"The retail sector is very consolidated. We have few participants. So if there were many more participants in this market, there would be a great deal more fluctuation," the head of Terminal Oil said, adding that the company itself entered the retail market in 2014 precisely because it saw an opportunity to gain market share in a consolidated market.
In comparison to the Finnish market, the director of Neste Estonia said that the Estonian market has been passive for years. "According to the data, when prices are relatively stable market share is also relatively stable," he said. "Certainly, market share can be increased by being more active."
"As your market share increases, you can increase your profits. In other terms, two approaches are possible. If you are satisfied with your sales volume, you can attempt to generate a profit, or you can try to expand your market share and generate a larger profit on higher sales. It depends on your targets and vision," Antamo said.
"We were focused on price for many years, but we have decided not to be that active at the moment. We may rethink, but we will see," he said.
Terminal Oil more or less reflects this assessment. "Pretty much the pressure from many in the market is to take on the price and then quietly go along. But if somebody wants to make a better price, to bring it down, they won't be allowed to do it, as everyone will come right along. And then there's this daily kind of playing checkers," Raudsepp said.
"Whether this is the case or not, and whoever puts the best price on the market that day, in fact, most people will follow you within minutes and that's the peer tracking I'm talking about. There isn't really anything mystical here," Raudsepp added.
Others are angry at Olerex
Finally, there is Olerex. This company's competitors are furious. Other market participants assert, either directly or indirectly, that Olerex's actions have significantly hampered competition.
The company is suspected of importing fuel into Estonia without meeting biofuel requirements, thereby substantially undercutting its input price, prompting the opening of a criminal investigation.
"If a competitor does not comply with the bio-commitment, he receives a five-figure price advantage," Raudsepp said. "In the past year, Olerex and its subsidiaries have essentially generated more than €30+ million. However, this was created wholly at the expense of competitors and the end consumer."
The head of the Terminal said Olerex is gaining market share in this segment by offering extremely low prices to business customers. Other fuel retailers are hesitant to compete with Olerex because, according to them, Olerex's price is always lower than theirs and is subject to even further reduction.
"After the violation has been halted and normal market conditions have been restored, it will be possible to price competitively and contend in the markets once more. Basically, the competitive situation has been fractured for the past year and a half," Raudsepp explained.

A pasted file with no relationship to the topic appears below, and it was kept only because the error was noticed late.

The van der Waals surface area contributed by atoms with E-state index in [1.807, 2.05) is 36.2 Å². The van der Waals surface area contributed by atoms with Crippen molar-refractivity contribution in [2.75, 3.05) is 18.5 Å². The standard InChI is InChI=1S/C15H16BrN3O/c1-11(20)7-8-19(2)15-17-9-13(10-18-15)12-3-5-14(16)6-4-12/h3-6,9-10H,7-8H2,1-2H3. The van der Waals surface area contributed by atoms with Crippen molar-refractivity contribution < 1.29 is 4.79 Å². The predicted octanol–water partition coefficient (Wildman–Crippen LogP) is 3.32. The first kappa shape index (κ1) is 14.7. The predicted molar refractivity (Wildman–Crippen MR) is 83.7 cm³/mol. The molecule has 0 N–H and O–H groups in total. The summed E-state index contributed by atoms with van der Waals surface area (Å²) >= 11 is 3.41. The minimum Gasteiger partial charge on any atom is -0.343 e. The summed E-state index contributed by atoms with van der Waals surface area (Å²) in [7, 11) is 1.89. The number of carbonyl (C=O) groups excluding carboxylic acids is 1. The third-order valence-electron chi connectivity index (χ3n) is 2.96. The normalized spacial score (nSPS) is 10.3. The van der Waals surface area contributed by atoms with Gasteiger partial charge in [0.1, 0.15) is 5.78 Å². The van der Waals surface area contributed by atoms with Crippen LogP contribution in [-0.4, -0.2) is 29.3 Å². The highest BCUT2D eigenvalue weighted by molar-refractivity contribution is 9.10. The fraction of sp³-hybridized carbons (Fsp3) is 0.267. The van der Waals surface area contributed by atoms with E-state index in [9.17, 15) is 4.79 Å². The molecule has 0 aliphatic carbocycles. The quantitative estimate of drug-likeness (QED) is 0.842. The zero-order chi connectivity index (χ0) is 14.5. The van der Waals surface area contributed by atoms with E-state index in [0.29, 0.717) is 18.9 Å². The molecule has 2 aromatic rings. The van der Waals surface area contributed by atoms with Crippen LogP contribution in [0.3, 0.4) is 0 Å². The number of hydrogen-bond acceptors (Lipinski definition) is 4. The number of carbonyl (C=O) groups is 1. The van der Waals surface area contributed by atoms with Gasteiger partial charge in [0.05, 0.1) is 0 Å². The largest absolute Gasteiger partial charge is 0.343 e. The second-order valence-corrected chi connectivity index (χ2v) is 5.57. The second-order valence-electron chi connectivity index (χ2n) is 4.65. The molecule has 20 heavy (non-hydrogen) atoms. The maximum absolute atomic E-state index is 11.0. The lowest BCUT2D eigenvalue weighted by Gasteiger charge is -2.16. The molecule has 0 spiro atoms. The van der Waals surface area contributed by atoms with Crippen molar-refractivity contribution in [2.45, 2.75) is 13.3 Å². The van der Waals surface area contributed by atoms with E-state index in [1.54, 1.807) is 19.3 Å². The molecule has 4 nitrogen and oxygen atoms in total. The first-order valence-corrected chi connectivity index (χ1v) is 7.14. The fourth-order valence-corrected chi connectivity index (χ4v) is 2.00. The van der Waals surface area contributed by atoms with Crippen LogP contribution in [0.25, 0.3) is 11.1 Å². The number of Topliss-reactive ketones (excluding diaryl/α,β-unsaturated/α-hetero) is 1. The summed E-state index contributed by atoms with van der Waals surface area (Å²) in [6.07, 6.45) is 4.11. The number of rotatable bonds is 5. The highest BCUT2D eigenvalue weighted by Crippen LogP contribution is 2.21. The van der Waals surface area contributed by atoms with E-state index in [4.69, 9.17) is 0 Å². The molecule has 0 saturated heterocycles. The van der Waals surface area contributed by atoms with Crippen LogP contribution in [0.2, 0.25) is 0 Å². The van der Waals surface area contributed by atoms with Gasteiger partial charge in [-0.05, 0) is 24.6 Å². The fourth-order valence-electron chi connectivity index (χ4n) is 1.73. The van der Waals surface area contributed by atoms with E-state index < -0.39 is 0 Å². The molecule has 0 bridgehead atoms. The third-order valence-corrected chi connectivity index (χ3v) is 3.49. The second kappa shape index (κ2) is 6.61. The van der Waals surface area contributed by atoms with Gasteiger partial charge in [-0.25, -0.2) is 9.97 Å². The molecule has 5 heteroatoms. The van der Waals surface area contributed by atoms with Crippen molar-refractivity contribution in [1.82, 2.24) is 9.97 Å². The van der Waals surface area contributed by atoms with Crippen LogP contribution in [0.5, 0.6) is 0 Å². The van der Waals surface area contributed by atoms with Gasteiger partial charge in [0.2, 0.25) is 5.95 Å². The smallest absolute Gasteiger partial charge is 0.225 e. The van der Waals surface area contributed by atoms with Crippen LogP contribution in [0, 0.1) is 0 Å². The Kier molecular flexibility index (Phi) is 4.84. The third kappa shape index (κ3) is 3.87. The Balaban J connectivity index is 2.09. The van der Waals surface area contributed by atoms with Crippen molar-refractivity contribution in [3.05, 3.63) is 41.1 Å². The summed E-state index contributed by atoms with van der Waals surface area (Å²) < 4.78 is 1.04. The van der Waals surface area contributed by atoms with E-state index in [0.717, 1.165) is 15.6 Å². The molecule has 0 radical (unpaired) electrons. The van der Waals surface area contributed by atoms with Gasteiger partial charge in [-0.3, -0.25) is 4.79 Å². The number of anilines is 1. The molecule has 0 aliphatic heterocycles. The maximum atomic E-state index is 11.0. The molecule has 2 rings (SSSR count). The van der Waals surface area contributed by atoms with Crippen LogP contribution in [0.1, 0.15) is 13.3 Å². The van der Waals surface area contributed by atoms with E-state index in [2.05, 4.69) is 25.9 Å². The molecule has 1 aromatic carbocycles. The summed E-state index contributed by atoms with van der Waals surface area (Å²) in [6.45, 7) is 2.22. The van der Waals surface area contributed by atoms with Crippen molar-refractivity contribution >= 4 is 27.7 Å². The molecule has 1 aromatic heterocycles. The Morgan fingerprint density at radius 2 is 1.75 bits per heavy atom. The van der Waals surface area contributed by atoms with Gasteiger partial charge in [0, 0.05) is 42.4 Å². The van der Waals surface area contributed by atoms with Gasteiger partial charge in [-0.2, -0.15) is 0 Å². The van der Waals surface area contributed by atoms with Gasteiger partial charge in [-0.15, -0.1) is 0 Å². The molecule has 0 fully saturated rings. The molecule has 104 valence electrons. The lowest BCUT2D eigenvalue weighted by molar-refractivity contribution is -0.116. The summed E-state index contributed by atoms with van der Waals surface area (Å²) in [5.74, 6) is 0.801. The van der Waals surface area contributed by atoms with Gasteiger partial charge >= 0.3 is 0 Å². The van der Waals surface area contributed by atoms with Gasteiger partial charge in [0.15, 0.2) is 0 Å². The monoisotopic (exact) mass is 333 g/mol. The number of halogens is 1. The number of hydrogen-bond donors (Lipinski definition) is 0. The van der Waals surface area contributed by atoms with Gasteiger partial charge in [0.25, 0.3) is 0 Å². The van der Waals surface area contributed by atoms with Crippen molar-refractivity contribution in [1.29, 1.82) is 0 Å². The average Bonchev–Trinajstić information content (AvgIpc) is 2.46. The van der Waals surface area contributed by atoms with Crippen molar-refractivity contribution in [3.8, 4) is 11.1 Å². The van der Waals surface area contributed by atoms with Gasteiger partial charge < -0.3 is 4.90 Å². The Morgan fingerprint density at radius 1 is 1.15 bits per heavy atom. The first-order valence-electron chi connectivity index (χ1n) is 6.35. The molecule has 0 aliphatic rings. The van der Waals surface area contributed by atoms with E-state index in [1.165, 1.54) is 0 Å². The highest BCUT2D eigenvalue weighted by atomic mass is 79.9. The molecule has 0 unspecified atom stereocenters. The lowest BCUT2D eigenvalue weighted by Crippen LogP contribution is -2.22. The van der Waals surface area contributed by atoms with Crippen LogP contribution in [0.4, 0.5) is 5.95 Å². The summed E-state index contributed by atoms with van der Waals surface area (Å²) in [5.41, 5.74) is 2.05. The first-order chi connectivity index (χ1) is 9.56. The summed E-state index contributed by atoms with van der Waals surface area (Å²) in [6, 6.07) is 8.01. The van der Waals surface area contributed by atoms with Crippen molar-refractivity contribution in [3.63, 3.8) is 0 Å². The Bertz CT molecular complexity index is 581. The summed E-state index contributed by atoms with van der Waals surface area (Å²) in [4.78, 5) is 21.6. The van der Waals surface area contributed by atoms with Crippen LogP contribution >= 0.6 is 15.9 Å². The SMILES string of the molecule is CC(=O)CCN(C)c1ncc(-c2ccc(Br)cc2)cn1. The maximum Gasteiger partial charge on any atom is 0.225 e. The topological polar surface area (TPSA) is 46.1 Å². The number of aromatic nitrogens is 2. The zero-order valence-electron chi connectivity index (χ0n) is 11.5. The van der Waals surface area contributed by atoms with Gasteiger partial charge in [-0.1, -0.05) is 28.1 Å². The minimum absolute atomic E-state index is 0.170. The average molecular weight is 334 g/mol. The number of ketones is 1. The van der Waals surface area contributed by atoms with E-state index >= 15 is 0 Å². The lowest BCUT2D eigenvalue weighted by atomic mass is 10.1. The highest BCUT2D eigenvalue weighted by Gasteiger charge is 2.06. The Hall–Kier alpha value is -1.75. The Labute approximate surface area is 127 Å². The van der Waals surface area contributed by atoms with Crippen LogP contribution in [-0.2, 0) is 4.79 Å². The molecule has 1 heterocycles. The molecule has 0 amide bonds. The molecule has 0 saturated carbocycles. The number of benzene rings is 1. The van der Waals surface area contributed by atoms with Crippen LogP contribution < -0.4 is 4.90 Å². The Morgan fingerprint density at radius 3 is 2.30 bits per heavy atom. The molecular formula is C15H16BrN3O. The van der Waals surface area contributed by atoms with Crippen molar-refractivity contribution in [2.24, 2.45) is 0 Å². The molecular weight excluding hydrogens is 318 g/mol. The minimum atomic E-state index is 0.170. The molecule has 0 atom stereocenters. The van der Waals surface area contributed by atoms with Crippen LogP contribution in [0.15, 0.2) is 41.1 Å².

Due to this criminal investigation, Olerex may also be hesitant to commence a price war, according to the CEO of Circle K. "If you're the subject of a criminal investigation, it's possible you're not attempting to use this illegal advantage," Vahtrik added.
If the market situation improved, Neste could become more active in fuel pricing, according to the company's CEO.
"If some market participants fail to comply with the bio-addition requirement or manipulate the market, things don't add up; if a competitor does not fulfill all of their obligations, it can be challenging to actively manage prices," Antamo said.
Olerex was unavailable for comment to ERR, with Andres Linnas, the company's chief executive, saying that he was on vacation and would return to Estonia on August 16.
Competition Authority investigates, investigates...
In addition, the competition authority has begun its own investigation into the gasoline market's peculiarities. Fuel companies were sent extensive questionnaires that required them to provide the authority with the basis for their sales price calculations, answer a lengthy questionnaire, and submit a vast array of data.
The competition authority received answers from nine fuel retailers by July.
Hege Pärn-Lee, head of the Estonian Competition Authority (Konkurentsiamet) said the investigation is in the works and will be completed within the next year.
According to the law, no single fuel retailer has more than a 40 percent market share in Estonia. At the same time, there are precedents at the European level in which completely independent companies can act as a group and attain dominance without any illegal agreement. Last year, Estonian fuel retailers performed well. The five largest corporations increased both revenue and profits. Although other activities contributed to the results of many businesses, fuel sales accounted for the vast majority of revenue.
Editor: Huko Aaspõllu, Kristina Kersa